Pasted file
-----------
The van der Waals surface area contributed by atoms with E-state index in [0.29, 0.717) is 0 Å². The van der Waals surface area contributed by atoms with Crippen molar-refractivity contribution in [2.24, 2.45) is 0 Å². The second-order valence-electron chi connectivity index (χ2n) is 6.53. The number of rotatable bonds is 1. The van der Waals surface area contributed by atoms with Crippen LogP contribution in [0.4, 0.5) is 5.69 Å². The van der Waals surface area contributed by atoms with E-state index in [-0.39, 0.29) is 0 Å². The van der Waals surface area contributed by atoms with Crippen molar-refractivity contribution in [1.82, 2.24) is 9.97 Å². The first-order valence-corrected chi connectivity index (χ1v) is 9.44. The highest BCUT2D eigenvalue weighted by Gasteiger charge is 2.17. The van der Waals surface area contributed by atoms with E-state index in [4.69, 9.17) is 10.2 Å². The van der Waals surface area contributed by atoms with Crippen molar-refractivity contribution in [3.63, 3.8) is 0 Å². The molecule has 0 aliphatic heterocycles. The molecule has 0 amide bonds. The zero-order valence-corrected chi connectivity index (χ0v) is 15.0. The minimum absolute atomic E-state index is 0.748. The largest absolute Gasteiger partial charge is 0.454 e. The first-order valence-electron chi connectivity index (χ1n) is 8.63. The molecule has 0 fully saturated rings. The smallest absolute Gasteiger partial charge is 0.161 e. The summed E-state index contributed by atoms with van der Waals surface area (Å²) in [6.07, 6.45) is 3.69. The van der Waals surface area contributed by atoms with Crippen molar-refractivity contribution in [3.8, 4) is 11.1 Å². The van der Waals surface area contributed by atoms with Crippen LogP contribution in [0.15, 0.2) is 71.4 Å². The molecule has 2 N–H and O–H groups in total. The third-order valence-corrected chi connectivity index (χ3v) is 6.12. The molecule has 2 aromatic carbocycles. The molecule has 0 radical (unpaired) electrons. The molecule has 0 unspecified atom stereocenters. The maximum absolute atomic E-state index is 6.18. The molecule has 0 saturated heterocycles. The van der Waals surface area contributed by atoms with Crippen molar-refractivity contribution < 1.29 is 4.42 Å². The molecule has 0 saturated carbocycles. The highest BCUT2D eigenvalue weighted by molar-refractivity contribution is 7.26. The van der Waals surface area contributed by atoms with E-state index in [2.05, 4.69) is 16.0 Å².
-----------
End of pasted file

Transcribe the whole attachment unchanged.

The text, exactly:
The van der Waals surface area contributed by atoms with E-state index in [0.29, 0.717) is 0 Å². The van der Waals surface area contributed by atoms with Crippen molar-refractivity contribution in [2.24, 2.45) is 0 Å². The second-order valence-electron chi connectivity index (χ2n) is 6.53. The number of rotatable bonds is 1. The van der Waals surface area contributed by atoms with Crippen LogP contribution in [0.4, 0.5) is 5.69 Å². The van der Waals surface area contributed by atoms with E-state index in [-0.39, 0.29) is 0 Å². The van der Waals surface area contributed by atoms with Crippen molar-refractivity contribution in [1.82, 2.24) is 9.97 Å². The first-order valence-corrected chi connectivity index (χ1v) is 9.44. The highest BCUT2D eigenvalue weighted by Gasteiger charge is 2.17. The van der Waals surface area contributed by atoms with E-state index in [4.69, 9.17) is 10.2 Å². The van der Waals surface area contributed by atoms with Crippen molar-refractivity contribution in [3.63, 3.8) is 0 Å². The molecule has 0 aliphatic heterocycles. The molecule has 0 amide bonds. The zero-order valence-corrected chi connectivity index (χ0v) is 15.0. The minimum absolute atomic E-state index is 0.748. The largest absolute Gasteiger partial charge is 0.454 e. The first-order valence-electron chi connectivity index (χ1n) is 8.63. The molecule has 0 fully saturated rings. The smallest absolute Gasteiger partial charge is 0.161 e. The summed E-state index contributed by atoms with van der Waals surface area (Å²) in [6.07, 6.45) is 3.69. The van der Waals surface area contributed by atoms with Crippen molar-refractivity contribution in [3.8, 4) is 11.1 Å². The van der Waals surface area contributed by atoms with Crippen LogP contribution in [0.15, 0.2) is 71.4 Å². The molecule has 2 N–H and O–H groups in total. The third-order valence-corrected chi connectivity index (χ3v) is 6.12. The molecule has 2 aromatic carbocycles. The molecule has 0 radical (unpaired) electrons. The molecule has 0 unspecified atom stereocenters. The maximum absolute atomic E-state index is 6.18. The molecule has 0 saturated heterocycles. The van der Waals surface area contributed by atoms with Crippen molar-refractivity contribution < 1.29 is 4.42 Å². The molecule has 0 saturated carbocycles. The highest BCUT2D eigenvalue weighted by molar-refractivity contribution is 7.26. The van der Waals surface area contributed by atoms with E-state index in [2.05, 4.69) is 16.0 Å².